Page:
Ok, over the past few weeks, the following things have happened:
- The Liberals considered getting rid of Tony Abbott.
- Phil Ruddock was dumped as the Whip.
- Abbott told us that he’d lost confidence in a woman in an important position, and wanted to replace her, and while, it’s not clear with whom he’d replace her, I’d be willing to bet that a man would get the job.
Mm, I’m wondering which of those was the reason for the bounce in the poll.
But as I’ve often argued, opinion polls are a bit like a horse race where not only are we viewing the horses a long way from the from the finish line, but we only get to see a small number of the horses.
“Wow, that one looks to be travelling well,” says the pundit, completely ignoring that not only is it fifty lengths behind the leader, but it’s also known as being unable to last the distance in racing of this length.
Whatever, I haven’t caught up with any news today – unless you count reading “The Herald-Sun” at work, which means that should stop reading this right now or you’ll end up with a headache – so I have no idea which anonymous person is being quoted as saying that Abbott has…
- …until the middle of the year to turn things around. OR
- …until the middle of March to turn things around. OR
- …until the party room meeting to turn things around. OR
- –the total support of the party now that he’s turned things around. OR
- …no chance of surviving a vote right now because he makes too many captains call. No wait, I mean captain’s calls. Whatever, this is off the record, so print it anyway and I’ll just hope that nobody can pick me from all the other Minister’s who stuff things up when they speak… Don’t put that bit in about me being a Minister, that’s a dead giveaway.
But I’m nothing if I’m not inconsistent. When the media was constantly speculating about Julia Gillard by quoting unnamed sources, I thought it reprehensible, and reduced political journalism to little more than a gossip column. However, now that it’s Abbott turn, I find it absolutely right that we should be told what people may or may not have said and what they’re alleged to have said. And, of course, they can’t actually claim that they didn’t say anything because they don’t know if it was, or wasn’t them, being quoted, because if they were misquoted, then for all they know, the journalist may quoting another anonymous source high up in the Liberal Party.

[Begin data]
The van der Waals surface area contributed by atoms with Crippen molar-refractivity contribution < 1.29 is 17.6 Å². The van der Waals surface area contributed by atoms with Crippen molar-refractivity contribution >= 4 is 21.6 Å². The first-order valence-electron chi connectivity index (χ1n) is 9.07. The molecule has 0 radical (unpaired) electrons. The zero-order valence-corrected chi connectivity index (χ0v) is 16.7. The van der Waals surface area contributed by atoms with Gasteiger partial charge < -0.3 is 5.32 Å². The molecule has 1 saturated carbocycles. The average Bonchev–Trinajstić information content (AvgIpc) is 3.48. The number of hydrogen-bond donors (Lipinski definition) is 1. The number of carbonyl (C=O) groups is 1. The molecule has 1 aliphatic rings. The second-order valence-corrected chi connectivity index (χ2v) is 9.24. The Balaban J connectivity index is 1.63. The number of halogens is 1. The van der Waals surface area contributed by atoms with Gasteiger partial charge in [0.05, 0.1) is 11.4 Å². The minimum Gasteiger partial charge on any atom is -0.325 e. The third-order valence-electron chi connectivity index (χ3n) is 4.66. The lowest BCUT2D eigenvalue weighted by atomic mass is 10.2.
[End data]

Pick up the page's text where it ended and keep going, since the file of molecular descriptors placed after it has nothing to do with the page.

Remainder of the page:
As a source high up in the Liberal Party said to me last night, over drinks,as we lounged together sharing a quiet, but beautiful moment, where he (or she) pretended that they were disadvantaged and I did to him (or her) what they’ve done to the underpriveleged, “That was wonderful. I really think that you’d make a better PM than Abbott, but unfortunately the people of Australian get to elect the PM and it’s not up to the Party room to change that, because after all being Leader is a gift of the Party and could you please get me another drink and the Whip?”
Now, I know some of you won’t believe that anyone actually said that to me. But I’ll bet that nobody can find a single Liberal who’ll tell you that the above quote is what they didn’t say to me, so you certainly can’t find anyone to verify that I’m misquoting them.
And I guess that’s the problem with quoting anonymous sources. Yep, in some situations it’s necessary because they’re giving you factual information that can be verified with a little digging, but they have too much to lose or are too frightened to say it publicly, so they brief a journalist in the hope that it’ll lead to the truth coming out. But when the news cycle is dominated by quotes from people whose identity we’ll never know, and whose information may either be giving the journalist details about what’s really going on, or it may be someone attempting to create a view or belief that leads to an event actually happening.
What value is there if we’re told that Turnbull has the numbers to win a spill, Abbott has most people behind him, and most Liberals are behind Bishop as a Leader who could act as a “healer”?
The fact that there are so many “majorities” in the Liberal Party means that many of them can’t add up and certainly goes a long way towards explaining their difficulty in getting the Budget back into surplus.
Ok, I’m now going to do a search on “Abbott News” and post the first headline that appears. Let’s see if it’s a story on the Leadership Challenge, a bold, new initiative to help Australia in some way, or just something negative.
And the winner was:
The second was:
Cheers, I need to go and touch base with my source, who I predict will tell me that Abbott is safe until he loses an election. Either in the party room or at a general election. Until then he’ll remain as PM.